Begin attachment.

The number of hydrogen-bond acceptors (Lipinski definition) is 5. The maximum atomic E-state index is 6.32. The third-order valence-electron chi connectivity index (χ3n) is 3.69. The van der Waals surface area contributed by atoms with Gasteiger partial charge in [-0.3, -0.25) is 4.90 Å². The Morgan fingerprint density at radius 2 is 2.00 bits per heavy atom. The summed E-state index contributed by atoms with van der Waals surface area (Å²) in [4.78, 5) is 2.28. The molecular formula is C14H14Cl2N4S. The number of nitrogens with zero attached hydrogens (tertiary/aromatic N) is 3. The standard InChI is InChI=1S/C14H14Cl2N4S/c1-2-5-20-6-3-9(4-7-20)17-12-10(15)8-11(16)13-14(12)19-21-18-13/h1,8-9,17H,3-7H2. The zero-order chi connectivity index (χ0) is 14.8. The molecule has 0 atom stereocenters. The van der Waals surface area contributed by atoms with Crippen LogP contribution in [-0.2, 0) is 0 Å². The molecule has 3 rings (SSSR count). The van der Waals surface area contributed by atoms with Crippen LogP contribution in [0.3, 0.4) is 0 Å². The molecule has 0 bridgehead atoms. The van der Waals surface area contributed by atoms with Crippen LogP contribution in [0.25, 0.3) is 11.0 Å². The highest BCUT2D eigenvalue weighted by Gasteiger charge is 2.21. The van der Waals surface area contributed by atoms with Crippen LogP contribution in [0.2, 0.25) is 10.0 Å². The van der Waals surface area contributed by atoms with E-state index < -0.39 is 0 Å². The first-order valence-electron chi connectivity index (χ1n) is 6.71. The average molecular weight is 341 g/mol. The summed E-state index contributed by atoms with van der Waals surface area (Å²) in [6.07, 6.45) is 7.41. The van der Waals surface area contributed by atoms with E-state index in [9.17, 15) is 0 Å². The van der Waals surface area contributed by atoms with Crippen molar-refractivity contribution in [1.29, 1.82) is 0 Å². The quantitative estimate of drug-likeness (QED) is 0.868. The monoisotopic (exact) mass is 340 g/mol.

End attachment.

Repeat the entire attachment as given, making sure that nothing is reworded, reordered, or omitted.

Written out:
The number of hydrogen-bond acceptors (Lipinski definition) is 5. The maximum atomic E-state index is 6.32. The third-order valence-electron chi connectivity index (χ3n) is 3.69. The van der Waals surface area contributed by atoms with Gasteiger partial charge in [-0.3, -0.25) is 4.90 Å². The Morgan fingerprint density at radius 2 is 2.00 bits per heavy atom. The summed E-state index contributed by atoms with van der Waals surface area (Å²) in [4.78, 5) is 2.28. The molecular formula is C14H14Cl2N4S. The number of nitrogens with zero attached hydrogens (tertiary/aromatic N) is 3. The standard InChI is InChI=1S/C14H14Cl2N4S/c1-2-5-20-6-3-9(4-7-20)17-12-10(15)8-11(16)13-14(12)19-21-18-13/h1,8-9,17H,3-7H2. The zero-order chi connectivity index (χ0) is 14.8. The molecule has 0 atom stereocenters. The van der Waals surface area contributed by atoms with Crippen LogP contribution in [-0.2, 0) is 0 Å². The molecule has 3 rings (SSSR count). The van der Waals surface area contributed by atoms with Crippen LogP contribution in [0.3, 0.4) is 0 Å². The molecule has 0 bridgehead atoms. The van der Waals surface area contributed by atoms with Crippen LogP contribution in [0.25, 0.3) is 11.0 Å². The highest BCUT2D eigenvalue weighted by Gasteiger charge is 2.21. The van der Waals surface area contributed by atoms with Crippen LogP contribution in [0.2, 0.25) is 10.0 Å². The van der Waals surface area contributed by atoms with E-state index < -0.39 is 0 Å². The first-order valence-electron chi connectivity index (χ1n) is 6.71. The average molecular weight is 341 g/mol. The summed E-state index contributed by atoms with van der Waals surface area (Å²) in [6.07, 6.45) is 7.41. The van der Waals surface area contributed by atoms with E-state index in [9.17, 15) is 0 Å². The van der Waals surface area contributed by atoms with Crippen molar-refractivity contribution in [1.29, 1.82) is 0 Å². The quantitative estimate of drug-likeness (QED) is 0.868. The monoisotopic (exact) mass is 340 g/mol.